Teaching and Learning at SAIS
Teaching can be defined as engagement with learners to enable their understanding and application of knowledge, concepts, and processes. It includes design, content selection, delivery, assessment, and reflection.
To teach is to engage students in learning; thus, teaching consists of getting students involved in the active construction of knowledge. A teacher requires not only knowledge of the subject matter, but knowledge of how students learn and how to transform them into active learners. Good teaching, then, requires a commitment to a systematic understanding of learning. The aim of teaching is not only to transmit information but also to transform students from passive recipients of other people's knowledge into active constructors of their own and others' knowledge.
An important element of our School Improvement Plan is our commitment to being a Professional Learning School. For this reason, commitment to high-quality professional learning is central to what we do.
Have high expectations of all students.
Understand that learning happens when students think hard.
Emphasize the importance of effort.
We also reflect on our professional practice through a range of activities including:
Developing Subject Expertise Groups that allow us to remain abreast of current subject-specialist thinking.
The craft of the Classroom meetings and briefings allow us to continue to develop our classroom pedagogy.
Professional Learning Groups that allow us to engage with research evidence.
Iterative Observation and Feedback which allow us to improve our individual practice.
Team Review which allows us to improve our team practice.
Engagement with Whole Education which allows us to improve our school practice working with other schools.
Learning at SAIS:
Learning can be defined as the activity or process of gaining knowledge or skill by studying, practicing, being taught. We believe that learning happens when students think hard.
The following principles underlie our thinking about effective learning:
We believe that intelligence and academic and other abilities are not fixed but can be developed with the right input and deliberate, well-focused, practice.
We believe that learning is fundamentally composed of knowledge and skills stored in our long-term memory and that these memories can only be created by thinking carefully about the subject matter to be learned.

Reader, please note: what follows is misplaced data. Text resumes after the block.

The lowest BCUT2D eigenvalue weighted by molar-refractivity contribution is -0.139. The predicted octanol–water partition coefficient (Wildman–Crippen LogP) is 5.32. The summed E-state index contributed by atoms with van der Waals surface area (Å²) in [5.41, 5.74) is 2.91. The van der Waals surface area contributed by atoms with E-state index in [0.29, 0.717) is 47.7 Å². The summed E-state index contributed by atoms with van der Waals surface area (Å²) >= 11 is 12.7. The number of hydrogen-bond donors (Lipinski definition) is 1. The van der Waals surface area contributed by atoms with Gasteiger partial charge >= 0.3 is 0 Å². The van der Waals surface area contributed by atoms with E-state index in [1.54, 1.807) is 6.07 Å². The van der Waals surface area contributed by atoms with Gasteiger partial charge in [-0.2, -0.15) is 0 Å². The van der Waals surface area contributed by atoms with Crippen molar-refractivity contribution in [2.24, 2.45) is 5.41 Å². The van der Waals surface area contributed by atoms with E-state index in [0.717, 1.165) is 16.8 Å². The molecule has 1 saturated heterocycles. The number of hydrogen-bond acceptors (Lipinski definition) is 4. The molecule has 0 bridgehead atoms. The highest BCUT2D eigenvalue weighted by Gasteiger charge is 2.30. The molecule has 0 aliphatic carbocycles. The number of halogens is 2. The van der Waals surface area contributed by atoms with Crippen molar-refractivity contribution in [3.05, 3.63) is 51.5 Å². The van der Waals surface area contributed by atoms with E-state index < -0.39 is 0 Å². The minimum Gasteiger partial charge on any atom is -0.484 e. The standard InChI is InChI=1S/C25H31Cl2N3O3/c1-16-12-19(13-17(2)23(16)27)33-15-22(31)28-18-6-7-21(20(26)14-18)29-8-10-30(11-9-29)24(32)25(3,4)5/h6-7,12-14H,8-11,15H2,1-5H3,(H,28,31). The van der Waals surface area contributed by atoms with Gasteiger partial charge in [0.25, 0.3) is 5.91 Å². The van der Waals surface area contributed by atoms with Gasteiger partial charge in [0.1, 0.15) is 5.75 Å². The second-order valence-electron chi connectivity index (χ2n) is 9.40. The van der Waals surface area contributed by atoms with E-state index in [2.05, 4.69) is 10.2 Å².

For further information, please click on the link http://www.danielwillingham.com/articles.html.
Student Learning Styles:
At SAIS we refer to the Cognitive Abilities Test (CAT4) which is a diagnostic assessment that is designed to help students and their teachers understand how they learn and what their academic potential might be. It assesses how students think in areas that are known to make a difference to learning. Results from the CAT4 data enables teachers to adapt their teaching approaches, materials, emphasis and pace in the classroom to meet individual student needs. Our students in G3-G9 take the CAT 4 test once upon joining the school so we can identify their learning styles and tailor this learning style into differentiated instruction within the classroom.
CAT4 assesses four types of reasoning, one for each of the four batteries:
Verbal Reasoning: the ability to understand ideas and reason through words is essential to subjects with a high language content and the most obvious skill picked up by traditional assessment.
Quantitative Reasoning: the ability to use numerical skills to solve problems – applicable well beyond mathematics.
Non-verbal Reasoning: problem-solving using pictures and diagrams – skills which are important in a wide range of school subjects, including maths and science-based subjects.
Spatial Ability: the capacity to think and draw conclusions in three dimensions, especially important for many STEM subjects (science, technology, engineering, and mathematics) but not easily measured by other sources of information.